True bacterial bladder infections are pretty uncommon in younger cats (less than 10 years old), but they do occur. They are more common in older cats because they may be secondary to other age-related disease processes. The symptoms of bacterial bladder infection are the same as those seen with feline lower urinary tract disease (FLUTD) and may include straining to urinate, inappropriate urination (out of the litter box), licking at the prepuce or vulva excessively, and obvious blood in the urine. Bladder infections can lead to crystal formation and urethral blockage, a life-threatening emergency situation.
When a cat appears with related symptoms, it should be examined by the veterinarian as soon as possible. A urinalysis, blood panel, and x-ray are performed as an initial diagnostic profile. A urine sample is collected by the veterinarian in order to perform the urinalysis (UA). Care should be taken to avoid contaminating the sample with artifact. The “cleanest” method of collection is called a cystocentesis – passing a very fine needle through the abdominal wall directly into the bladder. Less ideal respectively are passing a urinary catheter and collecting a voided sample, since contaminate may be introduced from outside of the body.
The urine sample is analyzed for blood, inflammatory cells, bacteria, and crystals. A specific gravity measures urine dilution caused by increased water consumption or kidney dysfunction. A reagent dipstick tests for nitrite (bacterial metabolite), pH, glucose (to screen for diabetes), and bilirubin (produced by the liver). A portion of the sample is centrifuged to separate solids from the urine such as cells, casts of the renal (kidney) tubules, bacteria, and crystals. This material is called urine sediment. Bacteria observed in the sediment are diagnostic for infection but are not always observed.
The urine may be sent to a reference laboratory for a culture and susceptibility (C&S). The sample is incubated in a special agar or broth, a food medium to grow bacteria. When bacterial growth is present, the organisms are isolated and tested to determine their species. Then they are exposed to a battery of antibiotics on a susceptibility disc. This information will tell the doctor which antibiotic to prescribe and what dose will be effective. Also, the C&S will give some idea as to how the infection will respond to treatment.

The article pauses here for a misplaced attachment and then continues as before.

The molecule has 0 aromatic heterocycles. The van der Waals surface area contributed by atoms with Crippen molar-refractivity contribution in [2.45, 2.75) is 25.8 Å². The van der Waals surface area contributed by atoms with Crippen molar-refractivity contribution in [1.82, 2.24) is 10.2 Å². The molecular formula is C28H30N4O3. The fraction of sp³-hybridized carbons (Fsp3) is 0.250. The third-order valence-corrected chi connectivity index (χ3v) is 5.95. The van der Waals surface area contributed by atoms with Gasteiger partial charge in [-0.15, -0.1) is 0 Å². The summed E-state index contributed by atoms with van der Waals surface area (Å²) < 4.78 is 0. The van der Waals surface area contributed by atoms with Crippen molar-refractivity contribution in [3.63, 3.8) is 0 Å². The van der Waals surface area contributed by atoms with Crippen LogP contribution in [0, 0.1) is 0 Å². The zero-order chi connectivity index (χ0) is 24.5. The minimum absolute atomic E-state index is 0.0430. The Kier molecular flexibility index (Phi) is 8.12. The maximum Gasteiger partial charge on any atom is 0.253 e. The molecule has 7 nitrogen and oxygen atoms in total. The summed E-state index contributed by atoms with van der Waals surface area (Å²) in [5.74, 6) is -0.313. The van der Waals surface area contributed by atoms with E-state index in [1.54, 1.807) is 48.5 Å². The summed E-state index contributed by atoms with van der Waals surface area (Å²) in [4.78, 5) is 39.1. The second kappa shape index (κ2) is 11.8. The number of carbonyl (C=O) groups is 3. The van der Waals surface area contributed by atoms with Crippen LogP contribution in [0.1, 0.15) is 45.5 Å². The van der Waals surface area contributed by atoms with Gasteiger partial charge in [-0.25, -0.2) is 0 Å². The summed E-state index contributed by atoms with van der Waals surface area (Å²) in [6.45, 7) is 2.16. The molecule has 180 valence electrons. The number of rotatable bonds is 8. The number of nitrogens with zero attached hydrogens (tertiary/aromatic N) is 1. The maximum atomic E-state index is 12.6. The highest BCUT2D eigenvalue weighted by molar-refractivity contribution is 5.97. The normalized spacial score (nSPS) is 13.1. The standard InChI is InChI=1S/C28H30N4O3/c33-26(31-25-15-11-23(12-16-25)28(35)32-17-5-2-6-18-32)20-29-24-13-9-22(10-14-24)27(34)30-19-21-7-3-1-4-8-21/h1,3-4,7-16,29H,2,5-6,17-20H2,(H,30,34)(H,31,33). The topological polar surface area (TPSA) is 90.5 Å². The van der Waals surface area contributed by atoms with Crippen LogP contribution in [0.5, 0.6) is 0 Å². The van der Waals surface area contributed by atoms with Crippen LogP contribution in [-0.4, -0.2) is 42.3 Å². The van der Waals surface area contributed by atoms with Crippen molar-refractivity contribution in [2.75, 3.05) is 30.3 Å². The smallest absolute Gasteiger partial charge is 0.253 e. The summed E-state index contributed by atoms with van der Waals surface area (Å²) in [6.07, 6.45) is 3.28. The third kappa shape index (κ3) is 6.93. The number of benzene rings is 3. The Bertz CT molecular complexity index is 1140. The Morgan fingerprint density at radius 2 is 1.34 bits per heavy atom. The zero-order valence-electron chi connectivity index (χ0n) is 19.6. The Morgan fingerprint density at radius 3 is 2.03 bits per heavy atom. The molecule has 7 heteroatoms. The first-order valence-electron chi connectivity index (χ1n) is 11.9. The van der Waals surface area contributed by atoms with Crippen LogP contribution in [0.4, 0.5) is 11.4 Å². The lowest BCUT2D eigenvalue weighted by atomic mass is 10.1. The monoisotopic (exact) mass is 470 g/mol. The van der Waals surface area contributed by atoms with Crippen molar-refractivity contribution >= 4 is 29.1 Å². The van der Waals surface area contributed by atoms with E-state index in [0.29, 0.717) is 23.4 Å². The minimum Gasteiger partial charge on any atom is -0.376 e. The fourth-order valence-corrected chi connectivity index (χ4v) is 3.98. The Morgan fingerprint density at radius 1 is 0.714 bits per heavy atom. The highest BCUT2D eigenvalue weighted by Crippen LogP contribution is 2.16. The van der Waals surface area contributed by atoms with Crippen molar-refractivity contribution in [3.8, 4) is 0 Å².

Abdominal x-rays are taken to check for the presence of bladder and kidney stones, especially if crystals are found in the urine sediment. If bladder stones are discovered, they must be removed or dissolved if possible. The stones will harbor bacteria and make resolution of the infection impossible. X-rays can also reveal a congenital defect in the bladder wall called a persistent urachus. This is a remnant of the tube that connected the bladder to the umbilicus before birth. It can also harbor bacteria and make the infection persist despite antibiotic therapy.
A blood count and chemistry panel will help determine whether the bladder infection is secondary to underlying organ dysfunction. Kidney disease is very common in older cats.
When your veterinarian prescribes an antibiotic for your cat’s bladder infection, is critical to give it as instructed. Antibiotic resistance is a real problem in bladder infections. Also, a urinalysis should be repeated at the end of the treatment period to gauge the response to the antibiotic. If time lapses between treatment and rechecking, the infection may recur, causing the need to repeat diagnostics.